The Cardinals had a bizarre season in 2012. Picked to win their division and be a serious contender to defend their 2011 World Series title, they were devastated by injuries throughout the season.
While they were a disappointment during the regular season, finishing a distant second to the Reds in the National League Central, despite the loss of Chris Carpenter for nearly the entire 2012 season, Lance Berkman for the vast majority of it and Rafael Furcal for nearly half, the Birds showed enough moxie to clinch the newly-created second National League wild card playoff berth. And, given new life, they suddenly made good on their potential by coming within one victory of making the World Series for the second time in a row and the 19th time in franchise history.
Here's a snapshot of what went right and what went wrong:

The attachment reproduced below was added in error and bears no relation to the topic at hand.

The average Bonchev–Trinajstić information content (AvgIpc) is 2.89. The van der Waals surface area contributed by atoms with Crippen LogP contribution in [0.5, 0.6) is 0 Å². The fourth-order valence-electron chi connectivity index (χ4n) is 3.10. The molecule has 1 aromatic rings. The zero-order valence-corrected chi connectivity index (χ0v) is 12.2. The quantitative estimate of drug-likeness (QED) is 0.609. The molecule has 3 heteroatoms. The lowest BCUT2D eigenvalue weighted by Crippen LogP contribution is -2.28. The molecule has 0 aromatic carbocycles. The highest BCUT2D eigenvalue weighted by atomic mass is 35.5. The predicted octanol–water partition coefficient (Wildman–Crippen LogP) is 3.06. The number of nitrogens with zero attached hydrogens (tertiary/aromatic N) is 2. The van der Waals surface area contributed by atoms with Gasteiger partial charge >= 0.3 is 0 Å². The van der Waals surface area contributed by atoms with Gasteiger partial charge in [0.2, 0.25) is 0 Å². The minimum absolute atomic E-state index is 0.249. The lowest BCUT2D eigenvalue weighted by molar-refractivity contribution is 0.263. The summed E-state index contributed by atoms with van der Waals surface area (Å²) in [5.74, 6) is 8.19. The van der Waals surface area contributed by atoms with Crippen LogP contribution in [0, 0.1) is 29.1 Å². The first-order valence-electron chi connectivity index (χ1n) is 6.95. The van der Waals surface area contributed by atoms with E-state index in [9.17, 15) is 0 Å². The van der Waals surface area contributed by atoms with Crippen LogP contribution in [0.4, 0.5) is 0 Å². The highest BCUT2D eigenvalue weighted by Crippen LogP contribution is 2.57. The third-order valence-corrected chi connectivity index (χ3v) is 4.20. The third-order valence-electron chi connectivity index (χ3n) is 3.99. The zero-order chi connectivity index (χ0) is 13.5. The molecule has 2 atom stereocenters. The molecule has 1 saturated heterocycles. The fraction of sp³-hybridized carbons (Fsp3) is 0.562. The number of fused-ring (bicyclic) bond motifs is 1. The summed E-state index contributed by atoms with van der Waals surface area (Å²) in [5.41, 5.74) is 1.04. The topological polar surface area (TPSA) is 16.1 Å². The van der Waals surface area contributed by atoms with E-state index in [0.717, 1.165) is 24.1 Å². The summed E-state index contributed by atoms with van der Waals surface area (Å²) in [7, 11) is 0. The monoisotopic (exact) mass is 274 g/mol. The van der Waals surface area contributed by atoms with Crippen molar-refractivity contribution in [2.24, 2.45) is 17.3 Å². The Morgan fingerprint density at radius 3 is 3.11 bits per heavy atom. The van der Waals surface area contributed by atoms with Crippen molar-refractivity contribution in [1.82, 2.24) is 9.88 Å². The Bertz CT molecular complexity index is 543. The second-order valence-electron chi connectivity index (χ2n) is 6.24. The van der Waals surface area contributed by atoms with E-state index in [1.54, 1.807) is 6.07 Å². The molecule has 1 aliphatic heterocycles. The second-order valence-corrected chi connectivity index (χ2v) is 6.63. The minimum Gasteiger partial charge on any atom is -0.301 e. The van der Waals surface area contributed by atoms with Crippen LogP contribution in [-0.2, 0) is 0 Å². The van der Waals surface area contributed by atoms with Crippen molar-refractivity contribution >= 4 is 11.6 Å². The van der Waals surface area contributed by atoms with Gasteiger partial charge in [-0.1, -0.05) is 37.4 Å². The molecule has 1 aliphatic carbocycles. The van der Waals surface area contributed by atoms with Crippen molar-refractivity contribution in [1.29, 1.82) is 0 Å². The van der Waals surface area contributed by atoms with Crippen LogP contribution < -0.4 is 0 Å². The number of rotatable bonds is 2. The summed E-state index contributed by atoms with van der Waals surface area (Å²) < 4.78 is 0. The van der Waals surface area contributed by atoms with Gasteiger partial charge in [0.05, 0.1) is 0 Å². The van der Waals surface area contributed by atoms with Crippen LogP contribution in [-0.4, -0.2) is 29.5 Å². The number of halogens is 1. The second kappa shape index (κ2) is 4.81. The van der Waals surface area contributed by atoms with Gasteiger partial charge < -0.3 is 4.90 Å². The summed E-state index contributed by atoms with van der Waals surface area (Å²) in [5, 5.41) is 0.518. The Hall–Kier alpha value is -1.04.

STARTING PITCHING: The Cardinals started 2012 just like they started 2011 -- with one of their co-aces' suffering a health problem that would prevent them from being a factor in the pennant race. In 2011 it was Adam Wainwright who tore an elbow ligament. In 2012 Carpenter had a recurrence of the shoulder weakness that plagued him a coupe of years ago. Also similar to 2011, the 2012 Redbirds solved the loss of a rotation leader from within. Kyle Lohse, who did a remarkable job in 2011, was again outstanding in 2012 with a 16-3 record and a 2.86 ERA. He's not a big strikeout guy. But when Lohse is healthy he keeps the ball on the ground and gives his team a chance to win every start. Too bad the offense and the bullpen conspired against him. With how well he hurled, he should have easily won 20 games. Wainwright struggled in the early months trying to regain his form and feel after a year layoff. But he came on strong during the middle of the season and finished with a very respectable 14-13 record with a 3.94 ERA. Second year pitcher Lance Lynn, who performed well in a bullpen role after a mid-season call-up in 2011 was pressed into service as Carpenter's replacement and he was phenomenal before tiring late in the second half. Lynn chalked up an 18-7 win-loss tally with a 3.78 ERA and provided a bunch of much needed innings. Jake Westbrook was relatively solid with the exception of a mid-season funk. He managed a 13-11 marj with a 3.97 ERA. Jaime Garcia was the big bust with recurring shoulder troubles that have him seeking fifth, sixth or seventh opinions from any doctor he can find that recommends against surgery. Garcia was limited to a 7-7 record with a 3.92 ERA. But his primary replacement, rookie Joe Kelly, opened eyes. Remarkably composed for a first time major leaguer, Kelly pitched well. But the defense frequently let him down while the offense provided him with few runs in support. He was 5-7 in the win loss column because of these factors, much worse than he deserved with his 3.53 ERA. The rotation was the part of the Cardinals roster that could have folded and people would have excused it due to injures. But the replacements were a pleasant surprise and contributed greatly to both the 2012 cause and the bright outlook for the future. I still can't figure out why the Cardinals signed Westbrook, a fourth starter at best, to an expensive extension while ignoring Lohse's interest in a return. Maybe they couldn't afford Lohse. But give the guy's agent a call to find out before signing a stiff. GRADE: A-